I love a good home workout especially if you have all the right equipment. No one is on machines so no waiting, no traffic getting to and from and you can workout any time. If you are thinking of what equipment to add to your home gym, these are proven winners. I use them with clients as a trainer and they are fantastic at what they do.
I put them in order of favorites but all are must haves in my book.
TRX ($150-250) – This piece of equipment was designed by and for Navy Seals. What more do I need to say. You can do an entire upper and lower body workout and get serious results. Good for beginners and absolutely perfect for advanced exercisers.
Yoga Mat ($20-150) – Perfect for stretches, ab work and of course yoga.
Jump Rope aka Speed Rope ($20-40)- Jumping rope is a great exercise. Try it for 2 minutes and I guarantee you will have your heart rate up and start yelling Uncle! Great for interval work especially since it’s a great conditioning tool.
Exercise Ball/Stability Ball ($10-25) – This is great for hamstring work, core work, and balance plus you can use it as a bench. Roll out as you do dumbbell chest flies, overheads etc.
Dumbbells ($20-500) – I am not a fan of having a full range but key sizes. The sizes you need plus a set up and down. You can grow it as you wish, but do not need entire set to get started.
Resistance Bands ($5-100) – These are best if they have a handle on the ends. They take up much less room than dumbbells and provide great resistance. A variety of resistances are needed. 2-4 bands to start.
I am a fan of outdoor cardio, running, biking, etc. So if you have to do your cardio inside due to weather, location etc. A very good treadmill or studio cycling bike would also be contenders. A Bluetooth speaker for motivation/to drown out heavy breathing and a fan for those who need air moving are also helpful additions to a home gym.
You can start with 1 or 2. You may have a great gym membership and need supplemental equipment on days that the gym just won’t work. But a home gym is a great way to ensure you move every day. If you have questions or need advice, just drop me a note in the comments section.
Everyone knows how good sleep is for you, but do you know how much is truly plays into your health? Google what happens when you sleep or benefits of sleep and pages upon pages will open up. I believe sleep is the number one thing you can do to improve your health. Good quality sleep will single handily improve your mood, concentration, body function, fitness and relationships. It’s the miracle cure of most of what ails us. Yet it’s the one thing most people battle.
We need to change our attitudes about sleep. We need to stop thinking a pill will get us there and rely on our own bodies to get the sleep we are designed to enjoy. This will take a huge effort in how we approach sleep and our attitudes about sleep. First we need to stop staying up so late. Going to bed early never hurt anyone and in fact will add time spent sleeping which always a good thing. Also, start the ‘getting ready for bed’ process earlier. Get in your jammies early, start your evening routine a little earlier and stop the noise earlier. No TV, iPhone, iPad, Kindle, computer, etc. If needs a plug or charge, it needs to be turned off and it needs to be set up somewhere besides your bedroom. You do not need it as an alarm, you can get an actual alarm for that. Noises that wake us or devices that allow us to get up and face a screen do not help with sleeping in any way. If you wake up at that oh so early 3am window and your phone is in the other room, chances are you will not get up and go get it, you will more likely roll over and try to go back to sleep.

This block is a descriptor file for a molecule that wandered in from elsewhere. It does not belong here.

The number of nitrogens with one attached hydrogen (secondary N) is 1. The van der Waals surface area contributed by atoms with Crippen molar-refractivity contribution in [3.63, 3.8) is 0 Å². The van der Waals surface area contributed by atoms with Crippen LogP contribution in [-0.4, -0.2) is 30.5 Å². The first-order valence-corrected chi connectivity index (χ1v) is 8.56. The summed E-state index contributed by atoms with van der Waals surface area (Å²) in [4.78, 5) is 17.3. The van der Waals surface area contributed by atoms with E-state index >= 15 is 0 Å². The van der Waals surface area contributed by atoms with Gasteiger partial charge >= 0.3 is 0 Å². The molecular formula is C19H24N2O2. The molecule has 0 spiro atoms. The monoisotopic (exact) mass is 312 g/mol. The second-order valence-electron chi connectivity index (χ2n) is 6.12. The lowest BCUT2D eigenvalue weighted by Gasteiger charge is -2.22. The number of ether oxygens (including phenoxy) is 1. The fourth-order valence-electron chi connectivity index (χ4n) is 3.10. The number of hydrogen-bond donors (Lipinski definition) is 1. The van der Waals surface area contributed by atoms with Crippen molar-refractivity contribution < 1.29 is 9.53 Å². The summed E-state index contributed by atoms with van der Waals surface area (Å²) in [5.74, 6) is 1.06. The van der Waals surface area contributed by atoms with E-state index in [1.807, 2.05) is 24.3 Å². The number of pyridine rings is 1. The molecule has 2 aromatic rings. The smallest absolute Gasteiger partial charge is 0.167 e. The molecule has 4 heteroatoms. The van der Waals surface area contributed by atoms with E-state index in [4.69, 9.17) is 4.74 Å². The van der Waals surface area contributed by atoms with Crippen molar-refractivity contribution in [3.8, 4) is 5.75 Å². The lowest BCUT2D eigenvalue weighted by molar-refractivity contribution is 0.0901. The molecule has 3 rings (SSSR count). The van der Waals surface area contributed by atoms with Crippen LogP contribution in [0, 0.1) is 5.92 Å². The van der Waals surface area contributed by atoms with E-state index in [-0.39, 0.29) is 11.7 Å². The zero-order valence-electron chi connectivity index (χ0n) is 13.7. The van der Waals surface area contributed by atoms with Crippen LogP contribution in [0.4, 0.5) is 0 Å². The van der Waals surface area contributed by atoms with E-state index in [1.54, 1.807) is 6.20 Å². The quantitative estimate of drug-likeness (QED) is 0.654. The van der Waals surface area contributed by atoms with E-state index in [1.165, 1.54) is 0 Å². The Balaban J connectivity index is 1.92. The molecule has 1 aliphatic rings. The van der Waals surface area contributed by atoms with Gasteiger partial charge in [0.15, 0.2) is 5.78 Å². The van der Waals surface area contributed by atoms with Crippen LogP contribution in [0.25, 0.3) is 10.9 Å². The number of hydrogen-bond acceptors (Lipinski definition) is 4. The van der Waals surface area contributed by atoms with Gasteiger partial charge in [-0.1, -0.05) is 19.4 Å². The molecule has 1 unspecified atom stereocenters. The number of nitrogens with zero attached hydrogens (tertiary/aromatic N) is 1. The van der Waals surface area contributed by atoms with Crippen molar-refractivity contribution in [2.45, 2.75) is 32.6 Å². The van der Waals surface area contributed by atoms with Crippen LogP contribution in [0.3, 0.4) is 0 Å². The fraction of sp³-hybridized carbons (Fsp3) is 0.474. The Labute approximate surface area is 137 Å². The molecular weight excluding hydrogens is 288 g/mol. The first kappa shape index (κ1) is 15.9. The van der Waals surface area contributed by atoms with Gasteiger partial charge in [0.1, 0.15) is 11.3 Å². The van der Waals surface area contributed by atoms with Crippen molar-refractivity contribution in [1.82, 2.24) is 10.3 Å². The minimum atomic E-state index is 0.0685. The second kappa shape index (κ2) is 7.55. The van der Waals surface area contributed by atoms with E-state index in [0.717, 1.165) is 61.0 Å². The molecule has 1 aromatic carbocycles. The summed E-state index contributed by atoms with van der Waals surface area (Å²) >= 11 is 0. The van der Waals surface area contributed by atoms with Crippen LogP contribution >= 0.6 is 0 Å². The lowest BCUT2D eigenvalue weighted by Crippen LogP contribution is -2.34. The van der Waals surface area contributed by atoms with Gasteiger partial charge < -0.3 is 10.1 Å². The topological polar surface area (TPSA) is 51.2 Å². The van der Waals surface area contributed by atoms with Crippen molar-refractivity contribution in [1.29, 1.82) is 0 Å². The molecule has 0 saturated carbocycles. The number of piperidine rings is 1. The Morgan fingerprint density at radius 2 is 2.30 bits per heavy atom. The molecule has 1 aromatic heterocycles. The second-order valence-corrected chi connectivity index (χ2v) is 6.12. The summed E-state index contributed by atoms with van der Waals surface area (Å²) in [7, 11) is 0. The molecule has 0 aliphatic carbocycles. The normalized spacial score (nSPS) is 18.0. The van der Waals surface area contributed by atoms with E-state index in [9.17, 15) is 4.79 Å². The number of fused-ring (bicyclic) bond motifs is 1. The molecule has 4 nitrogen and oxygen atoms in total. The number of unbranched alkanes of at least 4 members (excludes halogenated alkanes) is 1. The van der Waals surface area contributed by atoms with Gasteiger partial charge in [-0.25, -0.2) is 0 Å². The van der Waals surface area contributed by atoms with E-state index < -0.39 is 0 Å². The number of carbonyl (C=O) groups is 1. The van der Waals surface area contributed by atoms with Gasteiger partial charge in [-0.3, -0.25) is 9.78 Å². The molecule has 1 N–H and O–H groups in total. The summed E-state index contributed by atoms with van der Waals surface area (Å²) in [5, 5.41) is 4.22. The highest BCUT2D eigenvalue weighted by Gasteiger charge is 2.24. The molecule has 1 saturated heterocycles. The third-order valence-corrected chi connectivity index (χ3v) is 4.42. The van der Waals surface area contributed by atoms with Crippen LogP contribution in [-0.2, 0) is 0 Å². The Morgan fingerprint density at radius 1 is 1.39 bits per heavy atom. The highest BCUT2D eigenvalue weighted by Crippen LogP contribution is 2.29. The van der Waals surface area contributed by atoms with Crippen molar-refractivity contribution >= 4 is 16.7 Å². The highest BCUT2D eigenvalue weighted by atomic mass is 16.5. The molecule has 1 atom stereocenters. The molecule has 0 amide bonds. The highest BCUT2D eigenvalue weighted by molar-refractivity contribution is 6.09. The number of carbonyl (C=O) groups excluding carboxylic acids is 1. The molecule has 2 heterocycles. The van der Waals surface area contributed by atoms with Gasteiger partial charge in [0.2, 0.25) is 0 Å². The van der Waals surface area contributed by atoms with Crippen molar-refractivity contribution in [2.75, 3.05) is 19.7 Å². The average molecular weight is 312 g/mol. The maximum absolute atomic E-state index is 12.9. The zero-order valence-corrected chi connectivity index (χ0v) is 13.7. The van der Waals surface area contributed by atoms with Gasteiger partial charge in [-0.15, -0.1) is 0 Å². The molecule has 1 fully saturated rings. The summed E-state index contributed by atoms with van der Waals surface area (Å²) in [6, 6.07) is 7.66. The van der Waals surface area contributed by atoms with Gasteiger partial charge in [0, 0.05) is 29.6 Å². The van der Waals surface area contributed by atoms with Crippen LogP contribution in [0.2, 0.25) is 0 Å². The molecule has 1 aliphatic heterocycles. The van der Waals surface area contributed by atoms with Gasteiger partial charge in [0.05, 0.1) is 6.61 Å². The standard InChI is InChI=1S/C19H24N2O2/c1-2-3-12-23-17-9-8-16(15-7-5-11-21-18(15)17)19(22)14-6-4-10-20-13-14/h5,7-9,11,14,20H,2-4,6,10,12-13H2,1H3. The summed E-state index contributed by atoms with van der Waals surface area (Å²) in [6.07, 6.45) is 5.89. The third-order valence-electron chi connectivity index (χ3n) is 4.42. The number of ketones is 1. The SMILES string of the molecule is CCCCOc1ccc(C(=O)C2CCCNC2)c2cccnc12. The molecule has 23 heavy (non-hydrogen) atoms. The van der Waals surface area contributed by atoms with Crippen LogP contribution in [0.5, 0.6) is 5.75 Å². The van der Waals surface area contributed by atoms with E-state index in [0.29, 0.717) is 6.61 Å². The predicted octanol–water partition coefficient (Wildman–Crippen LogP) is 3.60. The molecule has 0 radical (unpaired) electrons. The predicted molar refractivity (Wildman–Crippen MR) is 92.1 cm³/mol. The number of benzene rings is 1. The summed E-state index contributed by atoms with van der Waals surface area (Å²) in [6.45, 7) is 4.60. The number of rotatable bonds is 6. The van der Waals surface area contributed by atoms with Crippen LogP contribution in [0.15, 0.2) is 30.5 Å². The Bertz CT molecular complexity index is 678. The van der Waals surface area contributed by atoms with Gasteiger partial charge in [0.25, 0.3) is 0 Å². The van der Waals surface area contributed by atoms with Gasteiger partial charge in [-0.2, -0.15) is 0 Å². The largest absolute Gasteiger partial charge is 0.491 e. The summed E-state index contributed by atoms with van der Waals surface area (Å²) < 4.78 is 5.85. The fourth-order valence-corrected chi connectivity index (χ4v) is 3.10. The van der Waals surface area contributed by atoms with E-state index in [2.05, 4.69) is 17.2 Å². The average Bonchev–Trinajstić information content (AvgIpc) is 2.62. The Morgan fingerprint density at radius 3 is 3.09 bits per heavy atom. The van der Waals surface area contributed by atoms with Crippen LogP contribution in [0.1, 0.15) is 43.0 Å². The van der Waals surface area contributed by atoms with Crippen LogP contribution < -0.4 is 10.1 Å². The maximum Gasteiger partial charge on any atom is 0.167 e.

Add white noise through a fan or machine. Keep your room temperature and a slightly cooler level making sleep more enjoyable. Consider a naturally non caffeinated herbal tea prior to bed. Do some deep breathing exercises, consider 2 or 3 easy calming yoga moves to get the body ready for rest. There are so many things we can do to get our body ready for rest and its worth your time to find which ones help the most.
Think of the act of falling asleep as an ocean wave. Sleep will flow up onto us like the surf on the beach and recede back. Then it will flow up further and recede back again. It’s an ebb and flow not a ‘fall into’. As you are drifting into sleep you may come awake again, that is natural. This is the ebb and flow of falling asleep. You sink into sleep, then lift slightly up and out, then sink further into sleep and a little lift out. Like the tides you will slowly find sleep. It’s rarely the sudden drop from awake to sleep. Do not see the awake portion as you are not falling asleep, it’s very much part of how one falls asleep.
These changes will not change your sleep in one effort. This change takes time and regular practice until you find that sleep is more readily available to you. You can have a bad night of sleep, but your new practices will slowly make them less frequent. And more restful sleep more available.
If the item is bad for you but tastes good, does the ‘tasting good’ have weight in deciding if it’s truly bad or only partially bad? I’m starting to think that is the case. I have even heard people state that eating ‘bad’ food is OK every now and then. Unfortunately, that typically means regularly. Because if you rarely eat bad food, when you do eat it, you will feel ill. It takes regular consumption for your body to process bad food without disruption of your system.